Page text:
I started reading my Kindle copy of this book at 0530 today. A full review of this just-released work about the Outbreak is in preparation, but in the meantime, here’s something from the book to start the discussion off.
Last week, well before publication date, an article in the Age newspaper about the book was headlined “No hero: New Ned Kelly book wins praise from police chief”. In my opinion that wasn’t a very helpful headline – it was designed to get a rise out of Kelly admirers by mentioning the police chief – and they didn’t disappoint. All the usual Kelly Facebook pages immediately exploded with angry denunciations of the book and its author, even though not one of them had yet had a chance to read it. They were just continuing the tradition made popular in Kelly circles by Mick Fitzsimons, of rubbishing books they’ve never read; knowing nothing about something hasn’t ever stopped Kelly fanatics so I shouldn’t have been surprised:
“Ned Kelly is the most iconic hero ever googled, Just ask Google nobody is gonna buy this book it’s a piece of trash”
How about this :
“Junk like this will be in the $1 bin before you know it….where it belongs!”
Many other comments are unprintable.
In a list of many interesting claims about the Outbreak said to be discussed in the book, the article said this:
“It (the book) argues that James Wallace, a King Valley school teacher, post master and friend of Kelly Gang member Joe Byrne, probably wrote the famous Jerilderie Letter in which Kelly airs his grievances.”
On the FB page devoted to Joe Byrne, this then appeared:
“Just a little FYI to the author of this book and those who may decide to read it, James Wallace did not pen the Jerilderie letter. This is a claim that has never been put forward until now and is quite laughable. (Although in truth it just pisses me off.) The letter is clearly in Joe’s hand, as referenced by other material Joe wrote, including a ballad penned by Joe about the gang. (Which the author hasn’t seen.) There are also parts of his style and voice within the letter, and this too is referenced by other material. Even Superintendent Hare noted Joe’s cleverness with a pen and his ability to shape words, which given his education was a testament to his intellect. Not to mention, also, that Ned and Joe were seen writing the letter by Mrs Devine…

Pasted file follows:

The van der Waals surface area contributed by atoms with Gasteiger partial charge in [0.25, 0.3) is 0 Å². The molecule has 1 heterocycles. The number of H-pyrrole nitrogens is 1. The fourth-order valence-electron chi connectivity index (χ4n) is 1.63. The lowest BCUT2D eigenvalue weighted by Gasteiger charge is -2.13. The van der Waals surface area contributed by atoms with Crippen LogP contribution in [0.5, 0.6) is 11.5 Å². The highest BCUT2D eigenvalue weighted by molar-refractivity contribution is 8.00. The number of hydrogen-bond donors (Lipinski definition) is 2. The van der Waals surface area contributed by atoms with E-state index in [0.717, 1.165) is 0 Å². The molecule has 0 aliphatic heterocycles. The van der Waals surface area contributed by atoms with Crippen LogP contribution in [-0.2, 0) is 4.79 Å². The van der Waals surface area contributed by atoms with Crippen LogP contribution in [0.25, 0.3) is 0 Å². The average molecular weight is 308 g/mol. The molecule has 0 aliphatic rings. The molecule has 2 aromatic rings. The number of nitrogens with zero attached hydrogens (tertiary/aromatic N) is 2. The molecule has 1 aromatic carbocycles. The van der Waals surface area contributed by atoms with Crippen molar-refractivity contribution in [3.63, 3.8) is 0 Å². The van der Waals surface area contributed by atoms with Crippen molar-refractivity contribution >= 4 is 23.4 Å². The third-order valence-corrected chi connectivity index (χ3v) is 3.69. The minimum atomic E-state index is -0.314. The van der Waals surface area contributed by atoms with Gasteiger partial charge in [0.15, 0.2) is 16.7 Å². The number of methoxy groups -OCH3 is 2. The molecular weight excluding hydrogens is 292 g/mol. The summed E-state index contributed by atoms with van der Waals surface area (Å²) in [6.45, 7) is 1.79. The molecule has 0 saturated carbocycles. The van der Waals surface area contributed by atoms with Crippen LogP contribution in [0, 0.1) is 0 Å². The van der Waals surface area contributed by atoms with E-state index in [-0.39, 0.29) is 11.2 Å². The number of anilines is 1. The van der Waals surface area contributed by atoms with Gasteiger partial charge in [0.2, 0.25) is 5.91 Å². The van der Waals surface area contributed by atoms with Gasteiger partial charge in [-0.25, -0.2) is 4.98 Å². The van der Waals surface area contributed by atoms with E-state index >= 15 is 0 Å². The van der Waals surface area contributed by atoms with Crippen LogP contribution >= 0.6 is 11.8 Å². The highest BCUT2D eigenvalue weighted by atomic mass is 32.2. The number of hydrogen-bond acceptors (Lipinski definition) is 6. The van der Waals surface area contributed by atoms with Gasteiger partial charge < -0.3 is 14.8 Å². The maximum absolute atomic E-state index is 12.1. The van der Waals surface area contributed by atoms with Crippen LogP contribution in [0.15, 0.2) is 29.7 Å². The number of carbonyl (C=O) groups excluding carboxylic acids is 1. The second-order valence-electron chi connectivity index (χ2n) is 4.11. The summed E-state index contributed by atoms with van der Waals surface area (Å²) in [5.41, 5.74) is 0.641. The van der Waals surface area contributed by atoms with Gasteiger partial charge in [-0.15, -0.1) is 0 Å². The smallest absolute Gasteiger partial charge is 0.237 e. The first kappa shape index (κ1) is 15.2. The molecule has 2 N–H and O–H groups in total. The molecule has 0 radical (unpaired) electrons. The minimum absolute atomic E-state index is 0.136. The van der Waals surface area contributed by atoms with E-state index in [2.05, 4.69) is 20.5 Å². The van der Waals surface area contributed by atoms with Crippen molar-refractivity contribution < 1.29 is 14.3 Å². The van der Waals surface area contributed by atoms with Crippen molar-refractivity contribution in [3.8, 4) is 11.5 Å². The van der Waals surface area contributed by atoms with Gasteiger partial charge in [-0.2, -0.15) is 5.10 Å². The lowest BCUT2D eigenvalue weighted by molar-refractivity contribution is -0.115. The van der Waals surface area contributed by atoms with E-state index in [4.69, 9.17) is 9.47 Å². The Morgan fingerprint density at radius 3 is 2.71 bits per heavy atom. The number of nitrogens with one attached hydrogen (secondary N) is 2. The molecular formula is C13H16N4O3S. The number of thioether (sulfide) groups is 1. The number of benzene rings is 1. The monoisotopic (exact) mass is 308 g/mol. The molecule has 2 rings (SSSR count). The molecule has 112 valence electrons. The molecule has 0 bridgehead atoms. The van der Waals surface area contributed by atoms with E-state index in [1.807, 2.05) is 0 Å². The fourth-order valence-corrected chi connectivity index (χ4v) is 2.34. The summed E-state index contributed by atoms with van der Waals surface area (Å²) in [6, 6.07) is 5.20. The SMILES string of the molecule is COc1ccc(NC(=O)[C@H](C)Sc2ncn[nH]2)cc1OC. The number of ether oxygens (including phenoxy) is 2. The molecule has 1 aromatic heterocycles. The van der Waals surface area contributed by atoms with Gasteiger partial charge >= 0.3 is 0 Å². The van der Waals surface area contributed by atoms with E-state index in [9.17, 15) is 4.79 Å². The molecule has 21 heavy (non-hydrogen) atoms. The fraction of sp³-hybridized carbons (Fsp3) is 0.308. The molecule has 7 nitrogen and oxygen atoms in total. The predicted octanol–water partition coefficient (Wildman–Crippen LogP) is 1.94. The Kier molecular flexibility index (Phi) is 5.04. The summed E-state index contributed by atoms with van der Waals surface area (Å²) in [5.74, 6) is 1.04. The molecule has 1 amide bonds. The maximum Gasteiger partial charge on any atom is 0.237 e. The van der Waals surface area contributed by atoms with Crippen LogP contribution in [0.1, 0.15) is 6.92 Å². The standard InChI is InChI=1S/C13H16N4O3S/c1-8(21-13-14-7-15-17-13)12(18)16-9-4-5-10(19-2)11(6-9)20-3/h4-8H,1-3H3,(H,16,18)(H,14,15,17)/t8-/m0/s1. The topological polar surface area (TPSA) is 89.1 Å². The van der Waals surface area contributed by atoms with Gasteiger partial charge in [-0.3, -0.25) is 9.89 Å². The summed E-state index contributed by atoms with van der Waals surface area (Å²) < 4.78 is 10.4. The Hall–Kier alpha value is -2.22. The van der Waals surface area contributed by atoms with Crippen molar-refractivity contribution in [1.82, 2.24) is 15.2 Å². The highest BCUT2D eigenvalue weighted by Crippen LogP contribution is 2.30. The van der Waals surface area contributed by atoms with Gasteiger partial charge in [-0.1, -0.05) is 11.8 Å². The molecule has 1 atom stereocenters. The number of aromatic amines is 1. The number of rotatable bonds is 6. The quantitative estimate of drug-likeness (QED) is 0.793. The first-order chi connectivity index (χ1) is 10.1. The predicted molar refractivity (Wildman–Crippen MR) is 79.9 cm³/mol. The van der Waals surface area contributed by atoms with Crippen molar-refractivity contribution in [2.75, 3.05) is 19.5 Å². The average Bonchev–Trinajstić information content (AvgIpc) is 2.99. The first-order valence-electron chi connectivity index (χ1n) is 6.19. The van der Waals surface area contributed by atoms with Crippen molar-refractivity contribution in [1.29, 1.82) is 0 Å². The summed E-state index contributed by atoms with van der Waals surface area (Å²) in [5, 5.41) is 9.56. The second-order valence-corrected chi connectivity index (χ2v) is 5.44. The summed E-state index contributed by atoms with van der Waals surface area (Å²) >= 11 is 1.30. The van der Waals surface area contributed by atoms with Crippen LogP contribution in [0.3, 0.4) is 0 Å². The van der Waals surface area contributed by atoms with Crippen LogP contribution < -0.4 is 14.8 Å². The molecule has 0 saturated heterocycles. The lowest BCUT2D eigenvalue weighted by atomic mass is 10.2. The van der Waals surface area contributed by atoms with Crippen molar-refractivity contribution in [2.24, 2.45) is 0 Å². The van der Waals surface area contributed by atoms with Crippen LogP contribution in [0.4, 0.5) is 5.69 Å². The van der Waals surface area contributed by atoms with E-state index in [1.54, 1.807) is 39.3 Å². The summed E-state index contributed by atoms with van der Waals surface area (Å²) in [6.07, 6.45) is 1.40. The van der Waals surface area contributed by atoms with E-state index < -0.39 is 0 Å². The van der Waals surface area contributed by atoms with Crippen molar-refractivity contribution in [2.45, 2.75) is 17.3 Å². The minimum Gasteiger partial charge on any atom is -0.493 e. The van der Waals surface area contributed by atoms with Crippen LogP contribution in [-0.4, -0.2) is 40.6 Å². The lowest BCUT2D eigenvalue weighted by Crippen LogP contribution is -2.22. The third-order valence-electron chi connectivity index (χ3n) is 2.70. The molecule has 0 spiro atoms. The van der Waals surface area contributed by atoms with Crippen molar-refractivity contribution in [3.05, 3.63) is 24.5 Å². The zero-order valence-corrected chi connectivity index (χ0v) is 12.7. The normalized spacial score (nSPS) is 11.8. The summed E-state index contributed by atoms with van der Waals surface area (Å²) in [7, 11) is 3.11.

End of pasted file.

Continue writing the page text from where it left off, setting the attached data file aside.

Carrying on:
Honestly, why the extremes? It is not smart or groundbreaking to rewrite history. (On either side.) And if you’re going to deny Joe the hours he spent writing and polishing Ned’s words, because you either believe he wasn’t clever enough, or because he was so addled with drink and opium, we have an even bigger problem.”
Stones, like the people quoted above is ‘pissed off’ that someone might have a different opinion from hers, and calls it ‘laughable’ though like the people quoted above at that time she had no idea what the case might be for the alternative author. Her own case, expressed above is that
a) the JL handwriting ‘is clearly in Joes hand as referenced by other material’,
b) it contains Joes ‘style and voice’
c) Superintendent Hare noted Joe’s cleverness with a pen and his ability to shape words
d) Ned and Joe were seen writing the letter by Mrs Devine
Before looking at the argument now revealed in the book released today that Wallace may have written the JL, I point out in regards to a) that expert handwriting analysis of the JL and the Sherritt letter was undertaken and published in 2014 by Dr Tahnee Dewhurst, a Senior Forensic Document Examiner with Victoria Police. This highly qualified expert did NOT agree that the handwriting is ‘clearly’ Joes – in fact it was so unclear she was unable to offer an opinion. (Chapter 22 of NK Under the Microscope; Ed Craig Cormick). I am not aware of Stones credentials in the science of handwriting analysis.